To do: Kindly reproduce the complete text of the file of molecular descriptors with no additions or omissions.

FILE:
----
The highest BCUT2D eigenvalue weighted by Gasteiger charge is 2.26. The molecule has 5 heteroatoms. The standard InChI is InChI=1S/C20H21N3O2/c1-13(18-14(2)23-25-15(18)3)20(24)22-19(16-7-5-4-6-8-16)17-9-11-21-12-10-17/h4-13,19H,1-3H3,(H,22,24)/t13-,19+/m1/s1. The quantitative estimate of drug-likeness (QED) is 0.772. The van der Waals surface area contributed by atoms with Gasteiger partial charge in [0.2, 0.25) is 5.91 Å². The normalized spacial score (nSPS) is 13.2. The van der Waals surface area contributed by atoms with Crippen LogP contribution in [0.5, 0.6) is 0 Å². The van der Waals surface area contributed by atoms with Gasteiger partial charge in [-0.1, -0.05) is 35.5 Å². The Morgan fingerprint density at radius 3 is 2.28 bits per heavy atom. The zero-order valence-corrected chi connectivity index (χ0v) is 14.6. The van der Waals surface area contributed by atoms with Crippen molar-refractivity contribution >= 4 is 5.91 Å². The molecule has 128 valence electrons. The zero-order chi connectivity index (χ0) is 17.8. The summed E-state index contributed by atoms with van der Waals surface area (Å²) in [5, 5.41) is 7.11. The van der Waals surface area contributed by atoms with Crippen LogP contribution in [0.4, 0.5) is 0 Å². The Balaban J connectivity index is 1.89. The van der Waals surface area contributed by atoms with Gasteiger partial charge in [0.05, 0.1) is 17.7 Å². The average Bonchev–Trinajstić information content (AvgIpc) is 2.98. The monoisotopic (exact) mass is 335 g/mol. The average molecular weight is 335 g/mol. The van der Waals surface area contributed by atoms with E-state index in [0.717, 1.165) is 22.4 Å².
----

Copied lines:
The highest BCUT2D eigenvalue weighted by Gasteiger charge is 2.26. The molecule has 5 heteroatoms. The standard InChI is InChI=1S/C20H21N3O2/c1-13(18-14(2)23-25-15(18)3)20(24)22-19(16-7-5-4-6-8-16)17-9-11-21-12-10-17/h4-13,19H,1-3H3,(H,22,24)/t13-,19+/m1/s1. The quantitative estimate of drug-likeness (QED) is 0.772. The van der Waals surface area contributed by atoms with Gasteiger partial charge in [0.2, 0.25) is 5.91 Å². The normalized spacial score (nSPS) is 13.2. The van der Waals surface area contributed by atoms with Crippen LogP contribution in [0.5, 0.6) is 0 Å². The van der Waals surface area contributed by atoms with Gasteiger partial charge in [-0.1, -0.05) is 35.5 Å². The Morgan fingerprint density at radius 3 is 2.28 bits per heavy atom. The zero-order valence-corrected chi connectivity index (χ0v) is 14.6. The van der Waals surface area contributed by atoms with Crippen molar-refractivity contribution >= 4 is 5.91 Å². The molecule has 128 valence electrons. The zero-order chi connectivity index (χ0) is 17.8. The summed E-state index contributed by atoms with van der Waals surface area (Å²) in [5, 5.41) is 7.11. The van der Waals surface area contributed by atoms with Crippen LogP contribution in [0.4, 0.5) is 0 Å². The Balaban J connectivity index is 1.89. The van der Waals surface area contributed by atoms with Gasteiger partial charge in [0.05, 0.1) is 17.7 Å². The average Bonchev–Trinajstić information content (AvgIpc) is 2.98. The monoisotopic (exact) mass is 335 g/mol. The average molecular weight is 335 g/mol. The van der Waals surface area contributed by atoms with E-state index in [0.717, 1.165) is 22.4 Å².